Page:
I layed her body down on the grass and saw that she was still breathing.
"Luna! Can you hear me?"
No response. I took my hands and prepared to perform CPR. I started compressing, going with the beat of an old song. Water was starting to leak out of her mouth, then I heard a loud CRACK! My hands went down to push but there was nothing stopping them. I looked down in shock. I had broken her ribs.
"Oh no...no no no no…" I said, trying not to burst in tears.
I put my fingers on her neck, checking for a pulse: a pulse I would never find.
My eyes opened and I shot up and out of bed. My head was throbbing and I had sweat dripping down my face. I got up and looked for my notebook. I had forgotten I had left it by the oak tree.
I could see the notebook. The open page was face-down while the cover was up-right. I squatted down and grabbed the notebook, flipping it over to reveal my writing. I was surprised to see a blank page. Everything that I had written earlier was gone, erased from the paper. I fingered through the pages, searching for my journal. What I had written earlier wasn't the only thing missing: all of it was missing.
In frustration, I chucked the notebook across in the air. Only a few seconds later I heard a loud SPLASH. I looked up and saw the notebook floating in the lake. It was drifting away from me. Worried that I'd lose all of my journaling, I ran towards the water and jumped in.
The water was surprisingly warm, like a bath you took when you had a fever. My head finally broke through the surface as I tried to regain my breath. I started paddling forward, going after my notebook. It was inching closer and closer, until I could touch it.
I got a hold of it and something felt wrong. The water was no longer warm, it was ice cold. Furthermore, the words were back on the paper. I didn't have time to process what was happening so I swam back to shore, afraid that the pages were already ruined.
I threw the notebook onto the grass, giving myself both arms to hoist myself back onto land. I sat there panting from my lack of breath. I turned to the notebook and stared at it. The pages were soaking wet, dripping with beads of water. Most of the ink was warped and couldn't be read.
Hours went by as I sat there, not thinking about anything. My mind was blank, much like the notebook had appeared to be when I found it. I took the notebook and opened it again. This time the words were back. They were no longer water damaged. I started reading the journals, but they weren't mine.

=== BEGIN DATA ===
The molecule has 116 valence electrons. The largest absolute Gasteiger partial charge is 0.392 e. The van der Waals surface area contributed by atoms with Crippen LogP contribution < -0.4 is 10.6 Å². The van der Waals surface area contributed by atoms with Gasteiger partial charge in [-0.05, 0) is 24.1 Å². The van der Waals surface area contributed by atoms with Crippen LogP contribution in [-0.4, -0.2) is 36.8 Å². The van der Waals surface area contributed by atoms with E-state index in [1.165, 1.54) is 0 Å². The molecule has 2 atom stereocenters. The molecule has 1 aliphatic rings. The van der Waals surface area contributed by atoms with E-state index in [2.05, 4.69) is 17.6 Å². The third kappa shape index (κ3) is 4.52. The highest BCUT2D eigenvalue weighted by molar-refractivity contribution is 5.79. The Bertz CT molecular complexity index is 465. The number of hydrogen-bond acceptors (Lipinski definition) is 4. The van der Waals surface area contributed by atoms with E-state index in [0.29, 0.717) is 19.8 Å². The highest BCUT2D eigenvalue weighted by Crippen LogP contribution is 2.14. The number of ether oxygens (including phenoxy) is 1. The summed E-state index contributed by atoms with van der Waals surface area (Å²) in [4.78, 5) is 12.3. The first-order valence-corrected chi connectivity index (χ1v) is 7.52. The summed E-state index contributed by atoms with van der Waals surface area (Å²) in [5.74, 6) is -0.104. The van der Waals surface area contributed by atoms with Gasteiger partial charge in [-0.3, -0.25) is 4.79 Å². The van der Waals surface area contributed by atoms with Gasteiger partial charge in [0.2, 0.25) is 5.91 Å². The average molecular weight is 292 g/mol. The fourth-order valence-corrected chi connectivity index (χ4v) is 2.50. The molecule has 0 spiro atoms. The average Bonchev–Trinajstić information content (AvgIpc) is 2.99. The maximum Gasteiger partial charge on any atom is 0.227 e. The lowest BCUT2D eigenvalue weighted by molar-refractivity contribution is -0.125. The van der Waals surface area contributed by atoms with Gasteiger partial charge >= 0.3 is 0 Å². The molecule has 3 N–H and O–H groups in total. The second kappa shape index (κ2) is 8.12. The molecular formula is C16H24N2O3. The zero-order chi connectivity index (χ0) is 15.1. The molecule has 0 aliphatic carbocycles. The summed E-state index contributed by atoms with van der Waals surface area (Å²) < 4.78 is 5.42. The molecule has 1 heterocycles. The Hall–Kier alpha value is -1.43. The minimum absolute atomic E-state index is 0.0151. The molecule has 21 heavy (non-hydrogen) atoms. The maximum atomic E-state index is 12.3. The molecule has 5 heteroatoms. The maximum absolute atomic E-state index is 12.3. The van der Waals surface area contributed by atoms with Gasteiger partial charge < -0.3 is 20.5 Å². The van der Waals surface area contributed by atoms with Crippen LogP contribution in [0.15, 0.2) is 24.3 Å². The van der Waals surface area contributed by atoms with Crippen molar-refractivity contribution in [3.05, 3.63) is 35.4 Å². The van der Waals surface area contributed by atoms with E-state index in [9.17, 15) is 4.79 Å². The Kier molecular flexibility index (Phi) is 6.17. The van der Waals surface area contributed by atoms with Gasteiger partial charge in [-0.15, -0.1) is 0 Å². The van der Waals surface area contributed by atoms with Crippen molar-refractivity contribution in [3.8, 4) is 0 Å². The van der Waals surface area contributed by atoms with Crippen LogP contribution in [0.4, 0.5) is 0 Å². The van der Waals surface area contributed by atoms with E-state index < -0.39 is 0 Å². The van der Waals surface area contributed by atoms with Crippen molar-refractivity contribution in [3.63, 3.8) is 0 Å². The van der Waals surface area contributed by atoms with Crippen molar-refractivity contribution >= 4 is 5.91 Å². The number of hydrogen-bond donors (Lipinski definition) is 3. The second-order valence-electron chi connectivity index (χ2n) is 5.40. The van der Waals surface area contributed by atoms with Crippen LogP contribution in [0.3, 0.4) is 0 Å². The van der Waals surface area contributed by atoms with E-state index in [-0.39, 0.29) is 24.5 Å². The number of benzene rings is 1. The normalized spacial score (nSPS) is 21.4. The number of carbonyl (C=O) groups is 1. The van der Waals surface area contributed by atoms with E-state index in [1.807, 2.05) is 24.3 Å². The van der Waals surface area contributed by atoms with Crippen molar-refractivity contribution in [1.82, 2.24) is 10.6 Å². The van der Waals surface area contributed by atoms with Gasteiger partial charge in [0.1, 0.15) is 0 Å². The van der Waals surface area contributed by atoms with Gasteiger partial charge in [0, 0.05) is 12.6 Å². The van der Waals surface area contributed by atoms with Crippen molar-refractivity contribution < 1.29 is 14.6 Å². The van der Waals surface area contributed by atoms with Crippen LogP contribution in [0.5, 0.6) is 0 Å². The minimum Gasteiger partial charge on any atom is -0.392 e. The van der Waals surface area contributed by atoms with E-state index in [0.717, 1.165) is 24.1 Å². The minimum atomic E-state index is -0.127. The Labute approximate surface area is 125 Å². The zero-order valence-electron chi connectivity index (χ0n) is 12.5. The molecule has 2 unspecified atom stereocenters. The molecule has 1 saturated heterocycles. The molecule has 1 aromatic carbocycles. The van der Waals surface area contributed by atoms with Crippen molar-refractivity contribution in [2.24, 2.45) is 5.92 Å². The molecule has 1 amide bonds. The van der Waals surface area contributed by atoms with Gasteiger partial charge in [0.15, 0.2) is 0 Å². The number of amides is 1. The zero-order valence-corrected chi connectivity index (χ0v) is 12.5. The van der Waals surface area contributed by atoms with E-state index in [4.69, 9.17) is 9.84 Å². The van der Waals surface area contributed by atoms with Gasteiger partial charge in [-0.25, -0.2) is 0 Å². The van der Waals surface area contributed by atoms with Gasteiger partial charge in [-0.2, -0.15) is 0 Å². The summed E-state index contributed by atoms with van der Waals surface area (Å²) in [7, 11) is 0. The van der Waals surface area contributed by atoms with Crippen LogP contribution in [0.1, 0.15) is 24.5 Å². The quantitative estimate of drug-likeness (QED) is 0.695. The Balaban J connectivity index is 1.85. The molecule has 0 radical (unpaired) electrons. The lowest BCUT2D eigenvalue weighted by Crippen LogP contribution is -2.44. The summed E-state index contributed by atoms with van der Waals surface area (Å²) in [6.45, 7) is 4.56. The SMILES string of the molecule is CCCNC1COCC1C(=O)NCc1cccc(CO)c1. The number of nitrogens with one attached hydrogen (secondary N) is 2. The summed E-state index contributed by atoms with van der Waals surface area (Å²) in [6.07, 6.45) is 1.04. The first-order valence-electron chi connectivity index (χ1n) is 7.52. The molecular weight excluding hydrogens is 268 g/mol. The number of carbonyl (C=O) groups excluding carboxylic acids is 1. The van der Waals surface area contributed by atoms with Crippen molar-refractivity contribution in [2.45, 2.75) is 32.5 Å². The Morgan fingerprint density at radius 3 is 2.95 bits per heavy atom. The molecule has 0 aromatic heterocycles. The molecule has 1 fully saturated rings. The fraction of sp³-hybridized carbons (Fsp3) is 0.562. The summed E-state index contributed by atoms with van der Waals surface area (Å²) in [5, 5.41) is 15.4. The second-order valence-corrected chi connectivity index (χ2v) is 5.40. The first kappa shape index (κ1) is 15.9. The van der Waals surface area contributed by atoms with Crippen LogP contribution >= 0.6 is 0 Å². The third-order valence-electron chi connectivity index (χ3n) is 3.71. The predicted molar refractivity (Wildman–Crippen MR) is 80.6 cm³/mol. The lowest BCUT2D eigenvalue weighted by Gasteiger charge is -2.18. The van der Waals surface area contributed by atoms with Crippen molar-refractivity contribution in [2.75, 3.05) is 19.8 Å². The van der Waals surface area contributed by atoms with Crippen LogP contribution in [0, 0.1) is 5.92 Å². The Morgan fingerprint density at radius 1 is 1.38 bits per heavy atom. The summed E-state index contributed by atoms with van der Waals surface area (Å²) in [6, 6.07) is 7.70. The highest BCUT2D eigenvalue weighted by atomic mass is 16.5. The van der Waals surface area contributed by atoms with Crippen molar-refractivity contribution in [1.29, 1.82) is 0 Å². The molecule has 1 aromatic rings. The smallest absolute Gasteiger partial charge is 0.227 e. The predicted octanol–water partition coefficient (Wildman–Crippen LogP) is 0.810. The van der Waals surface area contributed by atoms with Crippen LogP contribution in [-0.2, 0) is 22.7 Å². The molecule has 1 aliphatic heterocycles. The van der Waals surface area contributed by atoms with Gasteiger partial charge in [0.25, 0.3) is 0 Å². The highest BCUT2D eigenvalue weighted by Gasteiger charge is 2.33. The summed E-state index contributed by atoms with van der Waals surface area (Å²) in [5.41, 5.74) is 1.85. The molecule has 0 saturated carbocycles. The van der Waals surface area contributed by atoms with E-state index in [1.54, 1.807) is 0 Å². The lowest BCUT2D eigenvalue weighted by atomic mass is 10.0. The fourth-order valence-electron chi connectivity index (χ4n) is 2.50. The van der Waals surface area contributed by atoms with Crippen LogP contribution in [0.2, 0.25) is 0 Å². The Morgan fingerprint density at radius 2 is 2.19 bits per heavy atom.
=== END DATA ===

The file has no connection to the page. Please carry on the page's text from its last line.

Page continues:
Every day I think about you. You were my friend. You were my lover. You were my only. With you, we were living in a dream. It was just you and me. I gave you all that I had, and it still wasn't enough. It's impossible to forget about you. I miss you more than anything. I just want you back. I need you back.
I recognized Luna's handwriting. I'd been reading it for years. I never would have thought I was going to read it again. I must have been going crazy. Luna's journal in my notebook? That's impossible. I shook it off and decided that I needed to go back home.
I tried to stand up, but my arms and legs were too weak. My body slumped to the ground as if I was made of jello. It felt relaxing, having my body motionless. I was comfortable for the first time in years. My mind was in a trance. I could feel myself drifting to sleep. My mind was drifting away from my body. A slow back and forth movement started to go over my body. I thought I was sleeping in a hammock. It was peaceful and calm.
The swaying back and forth gradually became more intense. My stomach began turning upside down, and that caused me to wake up. I opened my eyes to a blurry view of the sky. The blurr was moving, rushing over my eyes and making it seem like the sky was moving. My mouth suddenly filled with water. I coughed and swung my body from a horizontal position to vertical. I was back in the water.